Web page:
GENRE: Science Fiction

Summary:

TERMINATOR 3: RISE OF THE MACHINES stars Arnold Swarzenegger as a cyborg sent from the future to save a young man who will become leader of a resistance movement against a sentient network of computerized machines. Despite Arnold Swarzenegger’s commanding presence and a fun first half, TERMINATOR 3 contains a depressing ending, plot holes, strong foul language, some excessive violence, and a humanist worldview lacking strong positive values.

Review:

He is baack!

Arnold Swarzenegger reprises his most famous role this summer in TERMINATOR 3: RISE OF THE MACHINES, but without his collaborator, action director James Cameron. In some ways, TERMINATOR 3 is better made than THE MATRIX RELOADED, which borrows heavily from the TERMINATOR series, but in other ways, it isn’t. Both movies leave a bit to be desired.

The new sequel opens in 2007. Ten years ago, in 1997, John Connor and his mother, Sarah, helped prevent Judgment Day – the day when Skynet’s highly developed network of computerized machines was scheduled to become self-aware and destroy mankind. Now 22, Connor still lives “off the grid,” with no home, no credit cards, no phone, and no job, so that Skynet can’t trace him.

Connor’s worst fears come true. He has not stopped the future; he has only postponed it. From the future, Skynet sends another sophisticated “Terminator” robot to kill Connor, but Connor isn’t the only target on the hit list. Unsuspecting veterinarian Kate Brewster, a former classmate of Connor’s in junior high, is also targeted. Her only hope for survival is to team up with Connor and a replica of the Terminator machine that saved Connor in the second movie.

The first half of TERMINATOR 3 is very well done and exciting, despite a couple overly violent scenes. It contains an elaborate chase scene with a huge truck and police cars that is much better than the over-computerized chase scene at the end of MATRIX RELOADED. The second half of TERMINATOR 3 loses steam, however, despite Arnold Swarzenegger’s commanding presence. It shows viewers nothing really new and has a depressing, unimaginative ending that fails to milk the heroic possibilities in the story. A rewrite of the script’s third act could have fixed this problem, as well as some apparently significant plot holes.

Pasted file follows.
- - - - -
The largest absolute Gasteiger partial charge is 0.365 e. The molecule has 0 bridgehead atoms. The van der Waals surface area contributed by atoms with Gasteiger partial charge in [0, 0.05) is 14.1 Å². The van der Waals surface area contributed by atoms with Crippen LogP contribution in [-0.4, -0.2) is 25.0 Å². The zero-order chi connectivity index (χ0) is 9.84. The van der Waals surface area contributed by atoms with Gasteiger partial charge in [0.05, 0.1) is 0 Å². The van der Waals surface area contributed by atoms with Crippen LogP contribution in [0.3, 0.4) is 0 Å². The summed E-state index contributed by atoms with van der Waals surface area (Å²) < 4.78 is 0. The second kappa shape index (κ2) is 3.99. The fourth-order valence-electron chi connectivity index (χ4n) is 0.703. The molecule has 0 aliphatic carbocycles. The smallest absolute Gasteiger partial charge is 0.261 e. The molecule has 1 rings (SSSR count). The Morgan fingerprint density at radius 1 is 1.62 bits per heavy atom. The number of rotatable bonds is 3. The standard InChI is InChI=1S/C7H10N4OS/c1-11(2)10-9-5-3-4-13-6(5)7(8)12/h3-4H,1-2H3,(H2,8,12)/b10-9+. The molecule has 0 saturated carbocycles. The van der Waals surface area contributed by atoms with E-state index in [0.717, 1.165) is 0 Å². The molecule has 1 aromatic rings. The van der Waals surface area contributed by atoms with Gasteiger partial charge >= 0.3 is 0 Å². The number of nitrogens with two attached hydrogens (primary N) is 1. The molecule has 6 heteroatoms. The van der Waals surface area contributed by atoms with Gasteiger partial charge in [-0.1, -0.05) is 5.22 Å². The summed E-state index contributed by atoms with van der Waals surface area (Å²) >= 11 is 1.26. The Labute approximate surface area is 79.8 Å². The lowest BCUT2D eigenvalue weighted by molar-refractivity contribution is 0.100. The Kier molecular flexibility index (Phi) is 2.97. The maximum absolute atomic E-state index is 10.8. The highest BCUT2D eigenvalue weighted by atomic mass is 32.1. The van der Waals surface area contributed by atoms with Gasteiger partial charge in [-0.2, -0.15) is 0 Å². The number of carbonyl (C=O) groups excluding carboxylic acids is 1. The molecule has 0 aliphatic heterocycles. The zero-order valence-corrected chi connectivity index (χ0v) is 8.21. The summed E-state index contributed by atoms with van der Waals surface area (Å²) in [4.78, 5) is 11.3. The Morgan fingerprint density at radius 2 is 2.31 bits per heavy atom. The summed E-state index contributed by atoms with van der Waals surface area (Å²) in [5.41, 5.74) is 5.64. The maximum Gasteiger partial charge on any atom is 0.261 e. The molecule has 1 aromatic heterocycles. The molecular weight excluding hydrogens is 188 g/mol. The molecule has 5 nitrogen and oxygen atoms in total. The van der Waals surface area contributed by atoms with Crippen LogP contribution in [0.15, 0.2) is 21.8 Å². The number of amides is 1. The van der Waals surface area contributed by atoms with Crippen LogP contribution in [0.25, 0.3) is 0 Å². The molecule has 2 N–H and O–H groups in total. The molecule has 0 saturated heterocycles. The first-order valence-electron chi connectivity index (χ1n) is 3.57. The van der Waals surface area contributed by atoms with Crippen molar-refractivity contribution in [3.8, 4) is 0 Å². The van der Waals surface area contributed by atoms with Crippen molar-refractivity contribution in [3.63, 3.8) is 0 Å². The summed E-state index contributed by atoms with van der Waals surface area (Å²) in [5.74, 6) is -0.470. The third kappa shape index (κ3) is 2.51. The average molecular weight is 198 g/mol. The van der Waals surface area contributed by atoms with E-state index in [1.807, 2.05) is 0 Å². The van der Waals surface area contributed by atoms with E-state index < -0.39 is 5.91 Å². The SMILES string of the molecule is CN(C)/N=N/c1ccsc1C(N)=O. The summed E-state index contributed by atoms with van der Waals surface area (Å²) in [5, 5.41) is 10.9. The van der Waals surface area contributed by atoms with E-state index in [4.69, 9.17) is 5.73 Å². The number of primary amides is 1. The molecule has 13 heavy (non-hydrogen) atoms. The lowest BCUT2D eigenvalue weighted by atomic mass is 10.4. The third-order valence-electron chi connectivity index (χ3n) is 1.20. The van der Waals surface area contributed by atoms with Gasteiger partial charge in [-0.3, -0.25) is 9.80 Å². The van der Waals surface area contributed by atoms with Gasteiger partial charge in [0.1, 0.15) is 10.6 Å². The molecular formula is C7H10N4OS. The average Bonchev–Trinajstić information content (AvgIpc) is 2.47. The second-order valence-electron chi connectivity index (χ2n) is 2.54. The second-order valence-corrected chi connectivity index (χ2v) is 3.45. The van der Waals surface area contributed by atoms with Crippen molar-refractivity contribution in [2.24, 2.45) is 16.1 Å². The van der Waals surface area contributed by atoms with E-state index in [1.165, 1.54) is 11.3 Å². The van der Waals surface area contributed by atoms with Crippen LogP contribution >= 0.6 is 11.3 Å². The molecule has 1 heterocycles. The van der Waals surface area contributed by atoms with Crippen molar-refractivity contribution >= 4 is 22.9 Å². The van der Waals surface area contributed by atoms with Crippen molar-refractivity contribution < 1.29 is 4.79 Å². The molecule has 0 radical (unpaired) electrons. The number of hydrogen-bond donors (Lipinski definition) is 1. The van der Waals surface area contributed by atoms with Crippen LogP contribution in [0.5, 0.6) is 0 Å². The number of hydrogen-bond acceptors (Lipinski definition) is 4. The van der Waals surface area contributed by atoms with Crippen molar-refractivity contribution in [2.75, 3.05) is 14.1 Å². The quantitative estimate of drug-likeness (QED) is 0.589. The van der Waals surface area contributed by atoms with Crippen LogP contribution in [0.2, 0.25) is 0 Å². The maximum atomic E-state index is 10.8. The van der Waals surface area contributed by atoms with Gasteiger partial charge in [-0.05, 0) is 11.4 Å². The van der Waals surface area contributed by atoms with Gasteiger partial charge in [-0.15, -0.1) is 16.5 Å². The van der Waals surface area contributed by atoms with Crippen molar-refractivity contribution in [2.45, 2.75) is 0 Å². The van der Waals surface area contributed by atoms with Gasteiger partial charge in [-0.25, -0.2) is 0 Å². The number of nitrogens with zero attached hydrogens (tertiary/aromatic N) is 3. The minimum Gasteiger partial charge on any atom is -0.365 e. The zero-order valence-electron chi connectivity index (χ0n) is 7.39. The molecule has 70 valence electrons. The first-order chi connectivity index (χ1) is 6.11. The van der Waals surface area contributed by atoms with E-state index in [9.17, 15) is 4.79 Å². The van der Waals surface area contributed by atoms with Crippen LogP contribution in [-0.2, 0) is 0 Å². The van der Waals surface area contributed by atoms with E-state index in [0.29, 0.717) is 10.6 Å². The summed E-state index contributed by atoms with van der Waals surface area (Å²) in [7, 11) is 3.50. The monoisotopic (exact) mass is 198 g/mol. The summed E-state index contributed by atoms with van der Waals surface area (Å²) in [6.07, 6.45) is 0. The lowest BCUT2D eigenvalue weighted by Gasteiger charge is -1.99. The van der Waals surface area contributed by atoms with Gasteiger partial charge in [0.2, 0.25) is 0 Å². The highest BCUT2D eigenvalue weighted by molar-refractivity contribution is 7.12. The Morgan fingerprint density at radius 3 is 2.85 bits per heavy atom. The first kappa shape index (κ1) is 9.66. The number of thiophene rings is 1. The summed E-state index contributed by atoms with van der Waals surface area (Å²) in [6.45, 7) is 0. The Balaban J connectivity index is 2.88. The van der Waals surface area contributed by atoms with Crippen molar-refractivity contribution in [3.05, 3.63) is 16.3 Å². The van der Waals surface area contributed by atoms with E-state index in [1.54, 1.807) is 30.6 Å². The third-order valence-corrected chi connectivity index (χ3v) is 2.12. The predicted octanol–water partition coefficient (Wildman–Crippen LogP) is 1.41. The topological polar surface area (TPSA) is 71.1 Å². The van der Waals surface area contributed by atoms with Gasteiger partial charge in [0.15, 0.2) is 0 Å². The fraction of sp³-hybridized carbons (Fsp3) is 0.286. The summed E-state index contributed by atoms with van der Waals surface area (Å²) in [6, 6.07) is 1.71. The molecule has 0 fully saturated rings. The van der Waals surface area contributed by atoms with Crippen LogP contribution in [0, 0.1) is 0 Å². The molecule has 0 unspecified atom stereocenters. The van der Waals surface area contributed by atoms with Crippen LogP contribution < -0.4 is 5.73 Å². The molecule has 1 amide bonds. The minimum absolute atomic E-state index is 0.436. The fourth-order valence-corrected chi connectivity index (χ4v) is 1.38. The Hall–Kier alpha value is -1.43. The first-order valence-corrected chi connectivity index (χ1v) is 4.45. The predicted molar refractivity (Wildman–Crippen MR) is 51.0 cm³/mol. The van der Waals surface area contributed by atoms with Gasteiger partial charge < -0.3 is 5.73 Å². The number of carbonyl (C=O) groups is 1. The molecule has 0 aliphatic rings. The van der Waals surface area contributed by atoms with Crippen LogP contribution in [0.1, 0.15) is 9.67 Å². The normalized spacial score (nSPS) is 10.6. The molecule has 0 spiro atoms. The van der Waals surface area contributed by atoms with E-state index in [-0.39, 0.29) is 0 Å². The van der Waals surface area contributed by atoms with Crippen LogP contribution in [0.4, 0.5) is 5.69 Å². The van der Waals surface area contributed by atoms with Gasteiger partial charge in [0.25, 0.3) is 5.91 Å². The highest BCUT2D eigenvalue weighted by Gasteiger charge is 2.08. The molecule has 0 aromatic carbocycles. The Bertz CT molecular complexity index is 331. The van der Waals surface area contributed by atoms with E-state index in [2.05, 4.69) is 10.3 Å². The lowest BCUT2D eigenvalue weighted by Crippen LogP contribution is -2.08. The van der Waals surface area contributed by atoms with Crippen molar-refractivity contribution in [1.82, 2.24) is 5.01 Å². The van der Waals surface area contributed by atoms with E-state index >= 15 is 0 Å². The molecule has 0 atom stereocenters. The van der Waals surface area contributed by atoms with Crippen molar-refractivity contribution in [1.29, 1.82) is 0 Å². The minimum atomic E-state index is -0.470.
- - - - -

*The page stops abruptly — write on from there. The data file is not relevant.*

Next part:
TERMINATOR 3 also contains plenty of foul language, including some “f” words and some strong profanities. Some of the violence is over the top. For instance, in one scene the two human-looking Terminators slam one another into walls and floors, but with little or no effect. In another scene, the female Terminator shockingly sticks her hands through a plainclothes policeman’s chest so that she can use her hands to take over the driving of his car. There is no reason why the filmmakers couldn’t have toned down the language and violence in these movies to get a PG-13 rating.

Furthermore, the humanist worldview in TERMINATOR 3 results in a depressing ending lacking a truly positive, uplifting tone. At the end of the first two movies, the heroes manage to defeat the evil machines. In fact, at the end of the second one, they stop the nuclear destruction of human civilization. The ending of TERMINATOR 3 is not so clear, and the characters of John Connor and Kate Brewster are not heroic and moral enough to overcome this deficiency or to satisfy the typical moviegoers desire for positive role models. Even Arnold Swarzenegger’s enjoyable mechanical swagger as the cyborg with a heart cannot overcome these plot and character problems.

Please address your comments to:

Barry M. Meyer, Chairman/CEO

Warner Bros., Inc.

4000 Warner Blvd.

Burbank, CA 91522-0001

Phone: (818) 954-6000

Website: www.movies.warnerbros.com

SUMMARY: TERMINATOR 3: RISE OF THE MACHINES stars Arnold Swarzenegger as a cyborg sent from the future to save a young man who will become leader of a resistance movement against a sentient network of computerized machines. Despite Arnold Swarzenegger’s commanding presence and a fun first half, TERMINATOR 3 contains a depressing ending, plot holes, strong foul language, some excessive violence, and a humanist worldview lacking strong positive values.

In Brief: